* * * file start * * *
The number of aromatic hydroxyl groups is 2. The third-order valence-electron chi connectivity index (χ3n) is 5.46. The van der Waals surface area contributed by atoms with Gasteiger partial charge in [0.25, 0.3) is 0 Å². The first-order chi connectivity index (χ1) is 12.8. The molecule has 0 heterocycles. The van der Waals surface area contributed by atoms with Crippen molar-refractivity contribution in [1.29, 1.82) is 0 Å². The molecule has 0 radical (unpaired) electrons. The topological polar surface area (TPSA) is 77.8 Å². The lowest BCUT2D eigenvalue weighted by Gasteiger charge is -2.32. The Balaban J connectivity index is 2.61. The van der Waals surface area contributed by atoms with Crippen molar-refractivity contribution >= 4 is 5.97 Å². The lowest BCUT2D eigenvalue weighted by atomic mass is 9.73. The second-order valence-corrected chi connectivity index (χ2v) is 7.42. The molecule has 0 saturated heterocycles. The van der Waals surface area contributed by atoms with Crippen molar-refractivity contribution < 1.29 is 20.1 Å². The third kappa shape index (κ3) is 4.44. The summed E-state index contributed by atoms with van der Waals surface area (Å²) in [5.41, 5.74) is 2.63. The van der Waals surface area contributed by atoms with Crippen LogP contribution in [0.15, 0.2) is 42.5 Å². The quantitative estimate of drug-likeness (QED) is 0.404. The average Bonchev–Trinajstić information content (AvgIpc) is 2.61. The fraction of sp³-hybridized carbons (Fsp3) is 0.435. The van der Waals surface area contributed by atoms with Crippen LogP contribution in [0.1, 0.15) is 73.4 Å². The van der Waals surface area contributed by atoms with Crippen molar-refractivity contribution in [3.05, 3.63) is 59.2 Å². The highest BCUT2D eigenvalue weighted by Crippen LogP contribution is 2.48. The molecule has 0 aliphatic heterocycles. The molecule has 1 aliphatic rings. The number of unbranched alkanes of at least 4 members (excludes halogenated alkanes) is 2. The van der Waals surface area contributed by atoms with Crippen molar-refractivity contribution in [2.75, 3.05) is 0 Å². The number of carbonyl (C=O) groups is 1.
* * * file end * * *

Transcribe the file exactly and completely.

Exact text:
The number of aromatic hydroxyl groups is 2. The third-order valence-electron chi connectivity index (χ3n) is 5.46. The van der Waals surface area contributed by atoms with Gasteiger partial charge in [0.25, 0.3) is 0 Å². The first-order chi connectivity index (χ1) is 12.8. The molecule has 0 heterocycles. The van der Waals surface area contributed by atoms with Crippen molar-refractivity contribution in [1.29, 1.82) is 0 Å². The molecule has 0 radical (unpaired) electrons. The topological polar surface area (TPSA) is 77.8 Å². The lowest BCUT2D eigenvalue weighted by Gasteiger charge is -2.32. The Balaban J connectivity index is 2.61. The van der Waals surface area contributed by atoms with Crippen molar-refractivity contribution >= 4 is 5.97 Å². The lowest BCUT2D eigenvalue weighted by atomic mass is 9.73. The second-order valence-corrected chi connectivity index (χ2v) is 7.42. The molecule has 0 saturated heterocycles. The van der Waals surface area contributed by atoms with Crippen molar-refractivity contribution < 1.29 is 20.1 Å². The third kappa shape index (κ3) is 4.44. The summed E-state index contributed by atoms with van der Waals surface area (Å²) in [5.41, 5.74) is 2.63. The van der Waals surface area contributed by atoms with Crippen LogP contribution in [0.15, 0.2) is 42.5 Å². The quantitative estimate of drug-likeness (QED) is 0.404. The average Bonchev–Trinajstić information content (AvgIpc) is 2.61. The fraction of sp³-hybridized carbons (Fsp3) is 0.435. The van der Waals surface area contributed by atoms with Crippen LogP contribution in [0.1, 0.15) is 73.4 Å². The van der Waals surface area contributed by atoms with Crippen molar-refractivity contribution in [3.05, 3.63) is 59.2 Å². The highest BCUT2D eigenvalue weighted by Crippen LogP contribution is 2.48. The molecule has 0 aliphatic heterocycles. The molecule has 1 aliphatic rings. The number of unbranched alkanes of at least 4 members (excludes halogenated alkanes) is 2. The van der Waals surface area contributed by atoms with Crippen molar-refractivity contribution in [2.75, 3.05) is 0 Å². The number of carbonyl (C=O) groups is 1.